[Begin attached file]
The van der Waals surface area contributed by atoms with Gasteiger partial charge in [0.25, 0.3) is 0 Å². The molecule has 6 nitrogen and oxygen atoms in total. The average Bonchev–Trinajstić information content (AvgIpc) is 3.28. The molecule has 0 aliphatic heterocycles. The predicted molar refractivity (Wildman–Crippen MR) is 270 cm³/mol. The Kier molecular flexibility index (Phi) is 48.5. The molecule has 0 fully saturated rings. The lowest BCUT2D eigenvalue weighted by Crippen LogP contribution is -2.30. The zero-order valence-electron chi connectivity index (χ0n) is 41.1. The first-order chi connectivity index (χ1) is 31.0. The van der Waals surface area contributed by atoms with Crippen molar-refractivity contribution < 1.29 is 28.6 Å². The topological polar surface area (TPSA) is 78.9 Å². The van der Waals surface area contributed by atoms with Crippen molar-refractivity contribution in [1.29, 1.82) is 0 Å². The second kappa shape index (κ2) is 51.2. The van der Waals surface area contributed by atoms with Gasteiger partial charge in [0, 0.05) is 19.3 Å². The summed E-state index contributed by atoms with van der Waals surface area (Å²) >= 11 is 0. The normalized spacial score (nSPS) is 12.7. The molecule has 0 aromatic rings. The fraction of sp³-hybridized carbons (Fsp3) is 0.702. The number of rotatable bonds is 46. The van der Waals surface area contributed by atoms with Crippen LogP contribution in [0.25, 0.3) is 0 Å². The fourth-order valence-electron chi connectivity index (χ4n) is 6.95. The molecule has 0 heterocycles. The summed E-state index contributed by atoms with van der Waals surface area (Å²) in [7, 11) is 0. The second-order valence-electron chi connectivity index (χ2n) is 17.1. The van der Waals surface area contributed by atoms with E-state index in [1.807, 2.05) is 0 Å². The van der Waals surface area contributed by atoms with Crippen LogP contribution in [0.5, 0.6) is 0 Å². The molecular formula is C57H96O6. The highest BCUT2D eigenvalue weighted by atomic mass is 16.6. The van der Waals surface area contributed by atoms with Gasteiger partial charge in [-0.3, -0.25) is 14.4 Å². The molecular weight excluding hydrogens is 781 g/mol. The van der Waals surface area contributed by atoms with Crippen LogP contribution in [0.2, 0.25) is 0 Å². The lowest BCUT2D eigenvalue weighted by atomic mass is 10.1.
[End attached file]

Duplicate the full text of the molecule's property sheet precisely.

The van der Waals surface area contributed by atoms with Gasteiger partial charge in [0.25, 0.3) is 0 Å². The molecule has 6 nitrogen and oxygen atoms in total. The average Bonchev–Trinajstić information content (AvgIpc) is 3.28. The molecule has 0 aliphatic heterocycles. The predicted molar refractivity (Wildman–Crippen MR) is 270 cm³/mol. The Kier molecular flexibility index (Phi) is 48.5. The molecule has 0 fully saturated rings. The lowest BCUT2D eigenvalue weighted by Crippen LogP contribution is -2.30. The zero-order valence-electron chi connectivity index (χ0n) is 41.1. The first-order chi connectivity index (χ1) is 31.0. The van der Waals surface area contributed by atoms with Crippen molar-refractivity contribution < 1.29 is 28.6 Å². The topological polar surface area (TPSA) is 78.9 Å². The van der Waals surface area contributed by atoms with Crippen molar-refractivity contribution in [1.29, 1.82) is 0 Å². The second kappa shape index (κ2) is 51.2. The van der Waals surface area contributed by atoms with Gasteiger partial charge in [0, 0.05) is 19.3 Å². The summed E-state index contributed by atoms with van der Waals surface area (Å²) >= 11 is 0. The normalized spacial score (nSPS) is 12.7. The molecule has 0 aromatic rings. The fraction of sp³-hybridized carbons (Fsp3) is 0.702. The number of rotatable bonds is 46. The van der Waals surface area contributed by atoms with Crippen LogP contribution in [0.25, 0.3) is 0 Å². The fourth-order valence-electron chi connectivity index (χ4n) is 6.95. The molecule has 0 heterocycles. The summed E-state index contributed by atoms with van der Waals surface area (Å²) in [7, 11) is 0. The second-order valence-electron chi connectivity index (χ2n) is 17.1. The van der Waals surface area contributed by atoms with E-state index in [1.807, 2.05) is 0 Å². The van der Waals surface area contributed by atoms with Crippen LogP contribution in [0.5, 0.6) is 0 Å². The molecular formula is C57H96O6. The highest BCUT2D eigenvalue weighted by atomic mass is 16.6. The van der Waals surface area contributed by atoms with Gasteiger partial charge in [-0.3, -0.25) is 14.4 Å². The molecular weight excluding hydrogens is 781 g/mol. The van der Waals surface area contributed by atoms with Crippen LogP contribution in [0.2, 0.25) is 0 Å². The lowest BCUT2D eigenvalue weighted by atomic mass is 10.1.